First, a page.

Eliseo Diego (1920–1994), one of Cuba's and Latin America's most celebrated poets and short-story writers, had a lifelong interest in fairy tales—as a reader and, professionally, as a translator and the director of the Department of Children's Literature of the National Library of Cuba. His essays on the folktale stress their importance in education, their poetry, and their relation to time. Translations of two of his poems are included. The first, "The Girl in the Forest," retells "Little Red Riding Hood" from the point of view of the wolf. It becomes a story of impossible longing. The second, "Mother Goose," portrays her in a much different manner than we're used to—as an old peasant woman in a dark hovel who has the power to summon for her listeners the moment of creation.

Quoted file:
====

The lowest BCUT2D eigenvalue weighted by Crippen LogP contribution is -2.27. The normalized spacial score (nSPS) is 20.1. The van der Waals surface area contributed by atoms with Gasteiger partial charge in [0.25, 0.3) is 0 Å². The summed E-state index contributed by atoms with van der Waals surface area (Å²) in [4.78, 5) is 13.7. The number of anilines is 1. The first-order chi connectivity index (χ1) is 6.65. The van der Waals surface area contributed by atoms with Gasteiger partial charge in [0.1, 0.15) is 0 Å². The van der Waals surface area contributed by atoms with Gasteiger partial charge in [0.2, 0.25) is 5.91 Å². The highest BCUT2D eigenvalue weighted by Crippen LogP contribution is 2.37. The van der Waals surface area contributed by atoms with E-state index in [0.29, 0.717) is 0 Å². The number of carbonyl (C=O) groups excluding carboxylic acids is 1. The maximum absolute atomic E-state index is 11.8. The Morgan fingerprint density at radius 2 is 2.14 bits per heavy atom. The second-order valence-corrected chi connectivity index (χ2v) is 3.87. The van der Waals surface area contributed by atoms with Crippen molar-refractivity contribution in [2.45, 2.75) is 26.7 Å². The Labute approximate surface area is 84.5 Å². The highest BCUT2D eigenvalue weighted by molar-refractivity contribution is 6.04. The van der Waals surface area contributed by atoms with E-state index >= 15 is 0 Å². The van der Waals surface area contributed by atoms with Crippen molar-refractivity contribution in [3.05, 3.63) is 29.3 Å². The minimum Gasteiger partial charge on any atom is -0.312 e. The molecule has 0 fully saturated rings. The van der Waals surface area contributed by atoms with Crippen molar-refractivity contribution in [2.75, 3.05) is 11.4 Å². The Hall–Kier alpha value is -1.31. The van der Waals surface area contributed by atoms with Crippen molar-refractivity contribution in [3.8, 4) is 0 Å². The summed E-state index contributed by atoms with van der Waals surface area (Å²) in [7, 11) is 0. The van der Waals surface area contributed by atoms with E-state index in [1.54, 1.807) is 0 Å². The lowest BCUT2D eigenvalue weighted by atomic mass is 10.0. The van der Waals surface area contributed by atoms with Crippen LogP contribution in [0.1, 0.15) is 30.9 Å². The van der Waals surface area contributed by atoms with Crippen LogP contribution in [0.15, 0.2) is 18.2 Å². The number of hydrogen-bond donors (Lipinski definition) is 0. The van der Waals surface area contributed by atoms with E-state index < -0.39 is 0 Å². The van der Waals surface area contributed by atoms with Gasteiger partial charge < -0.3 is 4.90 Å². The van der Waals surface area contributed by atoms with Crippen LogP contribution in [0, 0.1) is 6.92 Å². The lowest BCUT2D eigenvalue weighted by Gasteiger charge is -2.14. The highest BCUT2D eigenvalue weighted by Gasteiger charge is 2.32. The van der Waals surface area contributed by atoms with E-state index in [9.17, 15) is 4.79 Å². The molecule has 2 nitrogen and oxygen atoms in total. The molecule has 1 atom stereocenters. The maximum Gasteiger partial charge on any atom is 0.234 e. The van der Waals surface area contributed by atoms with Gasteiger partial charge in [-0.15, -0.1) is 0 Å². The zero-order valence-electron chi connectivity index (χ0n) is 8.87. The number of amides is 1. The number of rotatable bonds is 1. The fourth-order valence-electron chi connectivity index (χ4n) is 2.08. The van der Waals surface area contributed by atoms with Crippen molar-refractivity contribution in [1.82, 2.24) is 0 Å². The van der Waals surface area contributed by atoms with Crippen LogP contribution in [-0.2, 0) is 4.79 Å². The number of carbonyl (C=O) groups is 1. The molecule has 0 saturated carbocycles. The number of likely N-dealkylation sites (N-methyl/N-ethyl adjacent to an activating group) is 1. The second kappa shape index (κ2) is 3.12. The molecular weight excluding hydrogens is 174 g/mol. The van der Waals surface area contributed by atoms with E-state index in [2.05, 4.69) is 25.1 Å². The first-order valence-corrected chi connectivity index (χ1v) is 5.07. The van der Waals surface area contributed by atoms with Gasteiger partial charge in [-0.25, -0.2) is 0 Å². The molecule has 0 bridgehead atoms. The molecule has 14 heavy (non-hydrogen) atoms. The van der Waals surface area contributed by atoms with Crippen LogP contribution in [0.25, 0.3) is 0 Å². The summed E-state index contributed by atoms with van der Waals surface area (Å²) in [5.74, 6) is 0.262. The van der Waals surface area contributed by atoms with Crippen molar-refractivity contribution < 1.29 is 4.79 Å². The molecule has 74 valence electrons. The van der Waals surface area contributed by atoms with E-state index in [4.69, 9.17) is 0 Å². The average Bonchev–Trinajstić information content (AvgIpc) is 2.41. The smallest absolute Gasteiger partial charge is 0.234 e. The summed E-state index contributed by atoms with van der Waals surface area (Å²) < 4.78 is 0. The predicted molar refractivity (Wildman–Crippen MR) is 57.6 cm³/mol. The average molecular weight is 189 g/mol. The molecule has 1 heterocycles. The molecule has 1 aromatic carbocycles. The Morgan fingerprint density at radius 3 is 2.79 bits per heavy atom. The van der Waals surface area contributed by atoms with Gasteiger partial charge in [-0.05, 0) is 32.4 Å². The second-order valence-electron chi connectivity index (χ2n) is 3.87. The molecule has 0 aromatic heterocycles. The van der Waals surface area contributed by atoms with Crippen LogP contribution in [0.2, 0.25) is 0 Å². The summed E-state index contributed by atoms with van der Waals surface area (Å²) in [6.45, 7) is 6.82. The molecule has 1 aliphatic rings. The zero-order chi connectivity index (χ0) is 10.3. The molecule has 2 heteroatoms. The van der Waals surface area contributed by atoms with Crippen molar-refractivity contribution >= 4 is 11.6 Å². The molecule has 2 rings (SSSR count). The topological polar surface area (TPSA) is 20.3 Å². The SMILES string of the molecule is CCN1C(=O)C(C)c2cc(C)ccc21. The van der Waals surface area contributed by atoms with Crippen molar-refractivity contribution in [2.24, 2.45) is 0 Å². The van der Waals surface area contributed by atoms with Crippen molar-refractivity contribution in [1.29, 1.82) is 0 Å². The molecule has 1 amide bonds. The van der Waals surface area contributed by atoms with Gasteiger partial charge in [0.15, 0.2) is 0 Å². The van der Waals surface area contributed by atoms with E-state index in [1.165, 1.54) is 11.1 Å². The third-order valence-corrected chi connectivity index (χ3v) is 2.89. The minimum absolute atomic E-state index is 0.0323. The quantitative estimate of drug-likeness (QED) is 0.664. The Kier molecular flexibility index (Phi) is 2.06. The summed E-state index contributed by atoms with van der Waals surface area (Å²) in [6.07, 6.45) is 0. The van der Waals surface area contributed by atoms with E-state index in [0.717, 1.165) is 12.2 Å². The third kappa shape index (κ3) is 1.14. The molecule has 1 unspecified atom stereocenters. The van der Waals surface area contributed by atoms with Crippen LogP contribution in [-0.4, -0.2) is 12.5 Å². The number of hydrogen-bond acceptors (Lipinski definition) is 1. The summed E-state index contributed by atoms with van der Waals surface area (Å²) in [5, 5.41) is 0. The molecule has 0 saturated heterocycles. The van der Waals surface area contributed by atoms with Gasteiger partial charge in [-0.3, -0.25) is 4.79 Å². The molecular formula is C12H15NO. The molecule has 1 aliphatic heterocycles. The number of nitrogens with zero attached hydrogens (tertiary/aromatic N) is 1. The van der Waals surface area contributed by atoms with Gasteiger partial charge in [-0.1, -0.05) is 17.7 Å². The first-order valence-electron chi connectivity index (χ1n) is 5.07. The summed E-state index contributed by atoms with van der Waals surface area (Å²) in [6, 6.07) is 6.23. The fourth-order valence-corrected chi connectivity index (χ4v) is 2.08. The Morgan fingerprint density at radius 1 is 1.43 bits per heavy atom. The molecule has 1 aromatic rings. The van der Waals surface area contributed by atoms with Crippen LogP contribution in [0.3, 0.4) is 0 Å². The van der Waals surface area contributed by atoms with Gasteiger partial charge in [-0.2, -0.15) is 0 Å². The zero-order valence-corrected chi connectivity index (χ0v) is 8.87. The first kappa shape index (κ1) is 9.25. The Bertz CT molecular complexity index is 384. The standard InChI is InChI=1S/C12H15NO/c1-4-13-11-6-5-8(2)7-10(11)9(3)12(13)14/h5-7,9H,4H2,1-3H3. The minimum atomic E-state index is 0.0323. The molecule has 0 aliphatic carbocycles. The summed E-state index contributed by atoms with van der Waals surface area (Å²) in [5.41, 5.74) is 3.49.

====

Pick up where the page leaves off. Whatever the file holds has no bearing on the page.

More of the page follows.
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pp. 391-398
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